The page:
Efficient Engineering

HP’s Latest 3D Printer Has Proto Labs Talking

Proto Labs expanded its 3D printing service with Hewlett-Packard’s Multi Jet Fusion technology.

According to a report from  McKinsey, “3D printing’s economic impact could reach $500 billion annually by 2025…” There have been reports like this for years now, and that’s probably why in the last few years it seemed like everyone was coming out with their own printer. However, they all seemed like similar fused-filament fabrication machines—a process of extruding melted plastic into a part in layers. There was a lot of hype, but the tolerances, repeatability, and materials—with a few exceptions—seem similar. So when Hewlett-Packard first said it was entering the market, I wasn’t too excited.

However, after seeing what they came up with I changed my mind. The process looked sound, but I don’t get the opportunity to work with the machines day to day. It can be hard to tell the difference between marketing and application. Fortunately, I was recently able to speak with one of the early adopters about this new printer, and apparently I should have been more excited about it.

HP’s technology offers different materials properties and can even print springs.


“Before introducing any manufacturing process at Proto Labs, we execute thorough testing to develop a repeatable process and ensure we can meet our quality standards,” says Greg Thompson, global product manager of 3D printing at Proto Labs. “We are extremely confident with the feature resolution and quality surface finishes we have seen with HP’s Multi Jet Fusion and are excited to offer our customers another tool to accelerate product development and reduce manufacturing costs.”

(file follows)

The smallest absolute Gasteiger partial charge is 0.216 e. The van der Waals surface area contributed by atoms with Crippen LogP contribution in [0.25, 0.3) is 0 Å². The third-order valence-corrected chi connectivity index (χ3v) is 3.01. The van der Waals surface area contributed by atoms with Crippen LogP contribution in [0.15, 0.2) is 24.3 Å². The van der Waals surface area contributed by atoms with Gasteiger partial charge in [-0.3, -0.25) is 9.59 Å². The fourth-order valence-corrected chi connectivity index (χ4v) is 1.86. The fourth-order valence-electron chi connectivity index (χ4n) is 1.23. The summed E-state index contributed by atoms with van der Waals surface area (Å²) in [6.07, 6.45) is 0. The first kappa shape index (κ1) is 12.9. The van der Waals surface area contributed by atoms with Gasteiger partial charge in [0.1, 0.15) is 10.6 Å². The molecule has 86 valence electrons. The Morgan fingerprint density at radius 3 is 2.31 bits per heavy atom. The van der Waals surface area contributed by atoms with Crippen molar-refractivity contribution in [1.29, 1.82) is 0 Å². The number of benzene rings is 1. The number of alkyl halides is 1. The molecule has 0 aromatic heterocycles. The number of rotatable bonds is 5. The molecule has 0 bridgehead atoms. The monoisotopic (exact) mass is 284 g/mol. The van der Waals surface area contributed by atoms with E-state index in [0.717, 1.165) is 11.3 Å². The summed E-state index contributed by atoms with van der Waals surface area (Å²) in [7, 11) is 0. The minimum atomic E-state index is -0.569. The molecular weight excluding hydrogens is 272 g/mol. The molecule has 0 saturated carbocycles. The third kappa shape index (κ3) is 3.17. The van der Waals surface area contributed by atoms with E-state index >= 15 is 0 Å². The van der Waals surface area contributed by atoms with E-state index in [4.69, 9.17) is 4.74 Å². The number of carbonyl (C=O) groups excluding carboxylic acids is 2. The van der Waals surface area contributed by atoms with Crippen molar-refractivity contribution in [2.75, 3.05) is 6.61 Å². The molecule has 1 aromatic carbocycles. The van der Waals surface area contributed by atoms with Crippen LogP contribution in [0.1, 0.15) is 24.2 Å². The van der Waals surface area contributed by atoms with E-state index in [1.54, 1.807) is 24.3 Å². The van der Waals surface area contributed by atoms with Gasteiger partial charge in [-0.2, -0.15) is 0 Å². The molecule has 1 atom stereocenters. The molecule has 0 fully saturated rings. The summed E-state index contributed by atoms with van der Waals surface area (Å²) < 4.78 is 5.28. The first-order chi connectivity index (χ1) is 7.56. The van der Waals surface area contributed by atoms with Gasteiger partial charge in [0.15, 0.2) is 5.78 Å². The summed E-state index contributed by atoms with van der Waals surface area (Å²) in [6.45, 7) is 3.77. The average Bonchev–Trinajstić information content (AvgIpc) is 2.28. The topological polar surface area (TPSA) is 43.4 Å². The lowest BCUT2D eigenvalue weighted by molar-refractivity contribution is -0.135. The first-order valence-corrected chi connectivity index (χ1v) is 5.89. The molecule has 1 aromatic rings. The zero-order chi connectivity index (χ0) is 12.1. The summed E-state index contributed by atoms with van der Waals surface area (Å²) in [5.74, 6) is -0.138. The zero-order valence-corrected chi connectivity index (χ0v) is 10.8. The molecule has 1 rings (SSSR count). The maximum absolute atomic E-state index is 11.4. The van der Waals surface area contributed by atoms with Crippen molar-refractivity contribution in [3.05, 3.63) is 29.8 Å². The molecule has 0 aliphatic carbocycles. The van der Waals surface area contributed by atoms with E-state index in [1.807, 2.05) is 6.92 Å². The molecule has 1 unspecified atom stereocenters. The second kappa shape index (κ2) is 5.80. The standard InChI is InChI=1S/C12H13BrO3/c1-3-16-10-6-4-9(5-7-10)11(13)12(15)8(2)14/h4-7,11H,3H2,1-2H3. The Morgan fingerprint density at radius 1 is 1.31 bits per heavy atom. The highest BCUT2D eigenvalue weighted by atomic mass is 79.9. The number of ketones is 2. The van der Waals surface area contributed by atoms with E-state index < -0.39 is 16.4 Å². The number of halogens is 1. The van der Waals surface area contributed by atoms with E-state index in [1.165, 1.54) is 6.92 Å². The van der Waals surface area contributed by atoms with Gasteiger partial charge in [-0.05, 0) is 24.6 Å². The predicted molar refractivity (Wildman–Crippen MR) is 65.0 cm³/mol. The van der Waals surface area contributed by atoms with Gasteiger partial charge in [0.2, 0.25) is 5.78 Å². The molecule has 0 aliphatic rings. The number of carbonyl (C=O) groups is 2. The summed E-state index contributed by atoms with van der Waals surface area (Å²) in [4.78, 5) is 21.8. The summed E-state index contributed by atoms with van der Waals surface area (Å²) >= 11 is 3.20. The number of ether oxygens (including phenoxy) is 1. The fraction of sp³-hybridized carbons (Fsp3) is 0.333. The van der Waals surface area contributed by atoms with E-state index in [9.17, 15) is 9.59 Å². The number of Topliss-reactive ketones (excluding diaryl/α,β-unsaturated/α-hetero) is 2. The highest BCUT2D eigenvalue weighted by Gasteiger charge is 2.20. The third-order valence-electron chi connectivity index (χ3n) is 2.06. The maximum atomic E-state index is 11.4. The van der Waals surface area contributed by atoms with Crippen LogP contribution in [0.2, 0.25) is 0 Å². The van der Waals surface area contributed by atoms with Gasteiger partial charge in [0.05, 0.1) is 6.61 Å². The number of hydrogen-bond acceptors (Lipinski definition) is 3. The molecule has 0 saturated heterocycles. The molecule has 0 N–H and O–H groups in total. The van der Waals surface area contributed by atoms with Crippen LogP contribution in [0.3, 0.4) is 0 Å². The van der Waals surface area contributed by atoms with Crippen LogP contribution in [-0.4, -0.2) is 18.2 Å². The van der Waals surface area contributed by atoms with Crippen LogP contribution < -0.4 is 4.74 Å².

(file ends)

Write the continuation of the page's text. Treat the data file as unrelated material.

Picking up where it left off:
With the ability to automate the process, offer a high-end printer at a competitive price, and increase printing speed by as much as 10 times, HP’s 3D printing process is starting to be accepted by other large manufacturing companies. I feel these comments from Proto Labs tell us that HP’s Multi Jet Fusion technology is not just another printer, and will be a strong contender looking to grow and capture more market share either through developing its own technology or through acquisitions and strategic  partnerships.


TAGS: Awareness
Hide comments


  • Allowed HTML tags: <em> <strong> <blockquote> <br> <p>

Plain text

  • No HTML tags allowed.
  • Web page addresses and e-mail addresses turn into links automatically.
  • Lines and paragraphs break automatically.